I’m home now and the rest of the group has gone on to greater adventures further south. I wish them well.
My last couple of riding days were near pure pleasure.
On Monday we rode from Newark, DE to Havre de Grace Maryland. One of the challenges of riding a bike in Maryland is that the bridges are largely not bike-friendly. There is a “lower” bridge across the Susquehanna between Newark and Havre de Grace called the Hatem bridge that was set up for bikes to use last summer. It opened in July with great fanfare and infrastructure to support bikes crossing. But, less than 3 months later, they closed it to bikes except weekends/holidays. We were crossing on a Monday so we had to ride 20 miles out of our way and cross over the Conowingo Dam, a narrow 2-lane roadway with no shoulders.
Fortunately, when we got there we discovered that road construction was our friend! The workers were holding traffic to one lane which meant we were safe! No one would be trying to pass us! There wasn’t any opportunity to stop and take photos, but after a lovely crossing with friendly road sign holders, we turned south to go on the Lower Susquehanna trail.
This trail was more of a gravel based trail and it was covered with fallen leaves. It is a rails to trails one, but this is the first one I’ve ever been on in which the rails are still embedded. As soon as I saw that I slowed WAY down and took off my sunglasses so I could see the rails. They were parallel to the path of travel and absolutely treacherous. Even on my fatter tires, they would have been a fall danger.
Later that evening when we were all in at Havre de Grace, we discovered that our tandem couple had not seen them in time and taken a really bad fall. They were troopers though and while it might have slowed them a wee bit, it didn’t put them off their game much.
These are photos from the ride into Havre de Grace:
Some old stone houses awaiting restoration/conservation
This oak sheltered Lafayette during the American Revolution and later sheltered a Civil War cavalry unit. Rising Sun, MD
The remains of a flint furnace, all that is left of Stafford, MD. Part of porcelain production in Maryland from colonial times through the early 20th century.
The restored grist mill
When we arrived in Havre de Grace we were treated like royalty by the members of American Legion Post 47. Shirl, Joshua, and Kelly provided everything we needed and more. I think this was my favorite stay location. Being a veteran made it even more special.
In case you can’t read it, this is in the front hall at the Legion. It is a place setting for the soldier/airman/seaman who has not yet made it home. Poignant and beautiful.
The town of Havre de Grace was established/named by Lafayette during the American Revolution. In 1813 the British burned it, except for one building. So the town is “new” as opposed to the “old” Maryland towns that survived the British. Havre de Grace was the deep water port for a long time for this part of the watershed so it was a strategic target for the British. Even though the architecture is largely new (post 1813), I found much of it engaging and interesting.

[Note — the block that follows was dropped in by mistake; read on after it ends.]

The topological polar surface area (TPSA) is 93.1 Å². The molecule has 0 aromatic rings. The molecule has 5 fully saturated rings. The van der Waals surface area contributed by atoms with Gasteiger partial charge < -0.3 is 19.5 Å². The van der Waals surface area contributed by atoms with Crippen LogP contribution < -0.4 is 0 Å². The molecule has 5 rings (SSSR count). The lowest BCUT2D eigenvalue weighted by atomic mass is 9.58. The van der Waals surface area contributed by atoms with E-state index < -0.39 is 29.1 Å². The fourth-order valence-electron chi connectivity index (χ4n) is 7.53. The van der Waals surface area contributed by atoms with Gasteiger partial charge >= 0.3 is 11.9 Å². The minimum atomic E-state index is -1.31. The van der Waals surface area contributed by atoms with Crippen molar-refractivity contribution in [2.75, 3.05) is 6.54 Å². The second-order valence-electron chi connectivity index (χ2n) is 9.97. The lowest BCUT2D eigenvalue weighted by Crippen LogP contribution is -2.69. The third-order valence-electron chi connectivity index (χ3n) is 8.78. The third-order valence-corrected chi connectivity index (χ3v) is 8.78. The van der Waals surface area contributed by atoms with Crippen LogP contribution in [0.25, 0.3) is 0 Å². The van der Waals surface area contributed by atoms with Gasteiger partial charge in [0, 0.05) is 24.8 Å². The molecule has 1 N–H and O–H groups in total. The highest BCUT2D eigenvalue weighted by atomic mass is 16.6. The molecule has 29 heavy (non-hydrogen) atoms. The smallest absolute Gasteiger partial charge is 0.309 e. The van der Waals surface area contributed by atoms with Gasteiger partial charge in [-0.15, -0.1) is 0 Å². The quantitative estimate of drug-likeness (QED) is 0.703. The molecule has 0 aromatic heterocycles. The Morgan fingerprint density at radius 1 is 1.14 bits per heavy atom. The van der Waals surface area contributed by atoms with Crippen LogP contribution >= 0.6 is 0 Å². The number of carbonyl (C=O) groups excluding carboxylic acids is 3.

The only structure that survived the fire. Rodgers House, dating from 1788. Home of John and Elizabeth Rodgers, parents of US Naval hero, Commodore John Rodgers, credited with firing the first shot of the war of 1812.
People in this town were very friendly and kind too and there were many opportunities to spend money on food, drink, and artwork.
The next day we rode to Annapolis via Baltimore. Curt rode with me much of the day so I took him “off route” to tour the Inner Harbor. It was so much fun watching him enjoy the sights. Leaving Baltimore we headed towards BWI and then Annapolis on great paved trails.
Along the way we saw Mike, who had split off to go see Fort McHenry. It was good we saw him because I was having a mechanical issue with my bike. The back brake was locking up. I called Brad at Green Lizard and he talked us through what was going on. With Mike’s strong hands we were able to fix it, and got back on the road.
As we rolled into Annapolis I had to take a photo of the Naval Academy crew on the river, and the academy across the bridge. What a beautiful town.
My new friend (we hadn’t met but had been emailing/texting/fbing through Women & Bicycles) Susan opened her home for showers as well as a shuttle to get there for the early team members. By the time I arrived we were ready to go out for dinner and she very kindly took me to her house to sleep in a real bed. THANK YOU SUSAN!
And finally, on Wednesday we rode from Annapolis to Reston. I’m glad I did the ride because now I know Annapolis is completely doable! I didn’t take photos because I was in a hurry. When I got to Eastern Market I jumped on the Metro so I could get home before the team arrived at 3 as planned.
Well, plans being what they are, some members of the team got to my house before I did, but Westy was a gracious host. He also grilled about a zillion burgers and kept providing more food for everyone. Curt’s cousin MaryAnn and her husband Ray, the parents of Matthew Burke (on our jerseys), came to join us for dinner. That was special to connect with the people whose son’s death was the inspiration for Curt’s ride.
Overall, I’m glad I did it. Each time I do one of these rides I learn more about what I like and don’t like about touring (distance, speed, etc.) that will help me make a good decision about my next adventure.
For now, the only organized riding on my horizon will be some day-long charity rides in October and November. I’ll try to keep up some daily miles though so as not to lose my ‘edge’.
But today is my 56th birthday and I’m going to relax and enjoy it.